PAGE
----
AUSTRALIA: A 14-year wait to resume his old job
Gillard ousted former Prime Minister Kevin Rudd in a startling take-over last month and promptly announced her new ministerial line-up. As well as education, Crean assumes responsibilities for Gillard's former portfolios of employment, social inclusion and workplace relations.
Adding to the irony of re-assuming a job he lost in 1996, when the Labor government was defeated by conservative leader John Howard, Crean's overloaded portfolio includes higher education.
His last decision before the election Labor lost was to tell academics clamouring for a pay rise the government would give them the money - but they would then have to pay it back as a rather curious type of loan.
Now Crean also has to keep his eye on the vocational education sector and schools while also monitoring the government's $16 billion spending on school infrastructure. Plus he has to try to cope with calls by vice-chancellors for millions more for universities following decisions made by Gillard during her two-and-a-bit years in charge.
Perhaps the most significant of these was the switch to a student demand-driven funding of universities. This has lifted the maximum number of student places subsidised by the government a university can enrol from 5% to 10% above their target this year and next but the cap will be lifted thereafter.
Gavid Moodie, a keen observer of the higher education sector, says at the time Gillard announced the change there was some scepticism whether universities would increase their enrolments because the government did not increase the rate at which subsidised places were funded.
"But that ignored the recent experience of universities (unwisely) enrolling big numbers of marginally funded places, and was proved wrong," Moodie says. "Many universities are enrolling close to the maximum number of places they are permitted and seem set to continue expanding once enrolment caps are lifted."
He argues the introduction of student demand-driven funding may turn out to be as significant as the decision of the government in which Crean served to allow and then require universities to charge international students full tuition fees.
There was little effect for five years after the decision was made in 1990 but then universities began to experience a huge increase in money from fees. As Moodie says, domestic student demand-driven funding may similarly change Australian higher education substantially over the next decade.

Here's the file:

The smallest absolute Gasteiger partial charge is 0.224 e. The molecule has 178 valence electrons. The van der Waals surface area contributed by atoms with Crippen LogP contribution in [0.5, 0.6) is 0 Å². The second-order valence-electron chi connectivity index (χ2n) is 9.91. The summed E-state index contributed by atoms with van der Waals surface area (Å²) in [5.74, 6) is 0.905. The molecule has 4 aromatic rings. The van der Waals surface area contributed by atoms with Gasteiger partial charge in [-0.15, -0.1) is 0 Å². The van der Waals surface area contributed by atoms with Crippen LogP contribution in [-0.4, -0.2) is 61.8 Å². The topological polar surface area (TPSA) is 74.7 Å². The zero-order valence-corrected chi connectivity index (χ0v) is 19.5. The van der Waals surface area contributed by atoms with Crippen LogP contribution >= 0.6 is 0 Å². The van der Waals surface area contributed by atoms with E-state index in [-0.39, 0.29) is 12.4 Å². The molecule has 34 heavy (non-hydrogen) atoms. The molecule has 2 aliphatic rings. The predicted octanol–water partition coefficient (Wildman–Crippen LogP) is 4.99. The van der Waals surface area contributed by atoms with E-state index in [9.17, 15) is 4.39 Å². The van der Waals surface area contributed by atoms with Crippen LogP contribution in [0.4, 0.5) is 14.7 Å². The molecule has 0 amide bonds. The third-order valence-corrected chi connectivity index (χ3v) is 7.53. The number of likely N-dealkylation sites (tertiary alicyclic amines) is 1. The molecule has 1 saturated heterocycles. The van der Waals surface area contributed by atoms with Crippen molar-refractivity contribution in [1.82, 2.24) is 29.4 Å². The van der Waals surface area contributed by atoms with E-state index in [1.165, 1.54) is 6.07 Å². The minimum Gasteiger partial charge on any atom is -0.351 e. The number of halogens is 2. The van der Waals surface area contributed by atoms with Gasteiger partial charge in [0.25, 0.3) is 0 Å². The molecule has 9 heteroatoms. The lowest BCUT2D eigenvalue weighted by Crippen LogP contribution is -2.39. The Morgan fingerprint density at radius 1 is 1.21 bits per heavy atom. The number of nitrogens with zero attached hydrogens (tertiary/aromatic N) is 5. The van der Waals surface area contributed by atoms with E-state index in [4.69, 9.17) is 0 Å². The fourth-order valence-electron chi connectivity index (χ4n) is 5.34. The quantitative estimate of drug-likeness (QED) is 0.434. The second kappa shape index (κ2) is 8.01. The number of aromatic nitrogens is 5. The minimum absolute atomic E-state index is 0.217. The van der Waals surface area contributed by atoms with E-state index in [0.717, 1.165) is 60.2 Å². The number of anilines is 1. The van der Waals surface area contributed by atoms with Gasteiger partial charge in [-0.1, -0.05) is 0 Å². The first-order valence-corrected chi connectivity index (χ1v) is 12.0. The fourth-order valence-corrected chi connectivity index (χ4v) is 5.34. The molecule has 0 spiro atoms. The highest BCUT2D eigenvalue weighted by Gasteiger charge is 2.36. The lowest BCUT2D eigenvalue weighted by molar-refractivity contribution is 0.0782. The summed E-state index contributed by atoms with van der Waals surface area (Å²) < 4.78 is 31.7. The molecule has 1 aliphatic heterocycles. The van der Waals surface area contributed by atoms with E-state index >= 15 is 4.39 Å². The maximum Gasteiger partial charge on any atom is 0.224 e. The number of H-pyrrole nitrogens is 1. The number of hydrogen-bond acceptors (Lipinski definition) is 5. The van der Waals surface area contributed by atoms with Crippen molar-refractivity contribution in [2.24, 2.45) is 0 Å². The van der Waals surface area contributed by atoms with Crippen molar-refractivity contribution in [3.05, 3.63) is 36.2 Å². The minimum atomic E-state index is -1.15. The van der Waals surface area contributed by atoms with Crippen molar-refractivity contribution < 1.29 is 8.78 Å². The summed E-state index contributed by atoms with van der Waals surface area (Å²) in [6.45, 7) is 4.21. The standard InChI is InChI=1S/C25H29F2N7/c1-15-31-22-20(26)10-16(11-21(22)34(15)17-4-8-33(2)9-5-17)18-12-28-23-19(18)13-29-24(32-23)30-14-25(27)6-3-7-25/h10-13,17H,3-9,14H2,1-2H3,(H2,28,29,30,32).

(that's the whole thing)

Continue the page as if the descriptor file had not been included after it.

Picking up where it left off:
Even before Crean stepped into Gillard's shoes, vice-chancellors had been urging the government to spend more on their institutions. As their representative organisation Universities Australia noted in April, the national economy needed additional sources of growth beyond mining to underpin "a healthy, diverse and sustainable national economy" and that meant spending more on higher education.
Releasing a report, Economic Modelling of Improved Funding and Reform Arrangements for Universities, commissioned from consulting firm KPMG Econtech, UA Chief Executive Dr Glen Withers said it showed that increasing public funding by A$5 billion (US$4.4 billion) over three years, and enhancing that to the OECD average for the longer term, would increase national GDP by 6.4 %, or $163 billion by 2040.
"These GDP increases would commence four years after the funding injection and steadily increase thereafter, commencing with a $13 billion increase in 2014," Withers said.
Instead, however, forward estimates from last year's budget showed a decline in share of GDP funding for higher education over the next three years.
The KPMG study found an overall 14% rate of return on funding higher education which meant it was an investment, "not a budget haemorrhage", Withers said.
"Universities can help to restore a budget surplus quickly since university graduates expand the work-force, pay high taxes and begin repaying their HECS after graduation. Many also work and pay tax during their studies."